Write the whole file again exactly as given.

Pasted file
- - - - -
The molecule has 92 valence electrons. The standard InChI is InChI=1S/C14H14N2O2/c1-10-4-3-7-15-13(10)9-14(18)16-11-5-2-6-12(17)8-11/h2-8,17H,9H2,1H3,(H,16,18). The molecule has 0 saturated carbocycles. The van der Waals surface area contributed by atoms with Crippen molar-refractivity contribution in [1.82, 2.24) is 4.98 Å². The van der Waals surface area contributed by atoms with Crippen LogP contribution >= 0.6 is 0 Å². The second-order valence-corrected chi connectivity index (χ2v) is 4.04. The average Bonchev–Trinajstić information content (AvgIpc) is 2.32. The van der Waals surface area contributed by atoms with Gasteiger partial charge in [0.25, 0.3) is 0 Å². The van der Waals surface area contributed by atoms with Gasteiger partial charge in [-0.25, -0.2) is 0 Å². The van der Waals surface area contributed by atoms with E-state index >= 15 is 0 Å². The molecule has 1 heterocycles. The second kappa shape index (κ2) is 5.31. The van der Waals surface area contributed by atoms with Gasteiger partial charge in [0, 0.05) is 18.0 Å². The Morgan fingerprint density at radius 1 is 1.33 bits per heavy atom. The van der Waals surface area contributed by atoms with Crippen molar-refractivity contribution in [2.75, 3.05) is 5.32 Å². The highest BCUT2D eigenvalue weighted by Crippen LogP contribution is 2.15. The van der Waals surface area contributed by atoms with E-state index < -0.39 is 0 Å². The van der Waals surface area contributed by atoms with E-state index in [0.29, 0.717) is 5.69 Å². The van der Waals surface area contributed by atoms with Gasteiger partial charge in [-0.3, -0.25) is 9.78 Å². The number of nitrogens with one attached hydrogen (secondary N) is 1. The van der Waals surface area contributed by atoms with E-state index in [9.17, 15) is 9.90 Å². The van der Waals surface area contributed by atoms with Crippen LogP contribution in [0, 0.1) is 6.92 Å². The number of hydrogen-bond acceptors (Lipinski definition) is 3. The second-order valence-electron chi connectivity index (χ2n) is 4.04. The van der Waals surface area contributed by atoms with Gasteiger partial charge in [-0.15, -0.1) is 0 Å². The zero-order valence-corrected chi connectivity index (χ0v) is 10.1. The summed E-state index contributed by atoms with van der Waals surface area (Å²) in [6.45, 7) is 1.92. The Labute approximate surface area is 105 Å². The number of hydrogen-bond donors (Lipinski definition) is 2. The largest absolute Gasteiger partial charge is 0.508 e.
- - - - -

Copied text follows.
The molecule has 92 valence electrons. The standard InChI is InChI=1S/C14H14N2O2/c1-10-4-3-7-15-13(10)9-14(18)16-11-5-2-6-12(17)8-11/h2-8,17H,9H2,1H3,(H,16,18). The molecule has 0 saturated carbocycles. The van der Waals surface area contributed by atoms with Crippen molar-refractivity contribution in [1.82, 2.24) is 4.98 Å². The van der Waals surface area contributed by atoms with Crippen LogP contribution >= 0.6 is 0 Å². The second-order valence-corrected chi connectivity index (χ2v) is 4.04. The average Bonchev–Trinajstić information content (AvgIpc) is 2.32. The van der Waals surface area contributed by atoms with Gasteiger partial charge in [0.25, 0.3) is 0 Å². The van der Waals surface area contributed by atoms with Gasteiger partial charge in [-0.25, -0.2) is 0 Å². The van der Waals surface area contributed by atoms with E-state index >= 15 is 0 Å². The molecule has 1 heterocycles. The second kappa shape index (κ2) is 5.31. The van der Waals surface area contributed by atoms with Gasteiger partial charge in [0, 0.05) is 18.0 Å². The Morgan fingerprint density at radius 1 is 1.33 bits per heavy atom. The van der Waals surface area contributed by atoms with Crippen molar-refractivity contribution in [2.75, 3.05) is 5.32 Å². The highest BCUT2D eigenvalue weighted by Crippen LogP contribution is 2.15. The van der Waals surface area contributed by atoms with E-state index < -0.39 is 0 Å². The van der Waals surface area contributed by atoms with E-state index in [0.29, 0.717) is 5.69 Å². The van der Waals surface area contributed by atoms with Gasteiger partial charge in [-0.3, -0.25) is 9.78 Å². The number of nitrogens with one attached hydrogen (secondary N) is 1. The van der Waals surface area contributed by atoms with E-state index in [9.17, 15) is 9.90 Å². The van der Waals surface area contributed by atoms with Crippen LogP contribution in [0, 0.1) is 6.92 Å². The number of hydrogen-bond acceptors (Lipinski definition) is 3. The second-order valence-electron chi connectivity index (χ2n) is 4.04. The van der Waals surface area contributed by atoms with Gasteiger partial charge in [-0.15, -0.1) is 0 Å². The zero-order valence-corrected chi connectivity index (χ0v) is 10.1. The summed E-state index contributed by atoms with van der Waals surface area (Å²) in [6.45, 7) is 1.92. The Labute approximate surface area is 105 Å². The number of hydrogen-bond donors (Lipinski definition) is 2. The largest absolute Gasteiger partial charge is 0.508 e.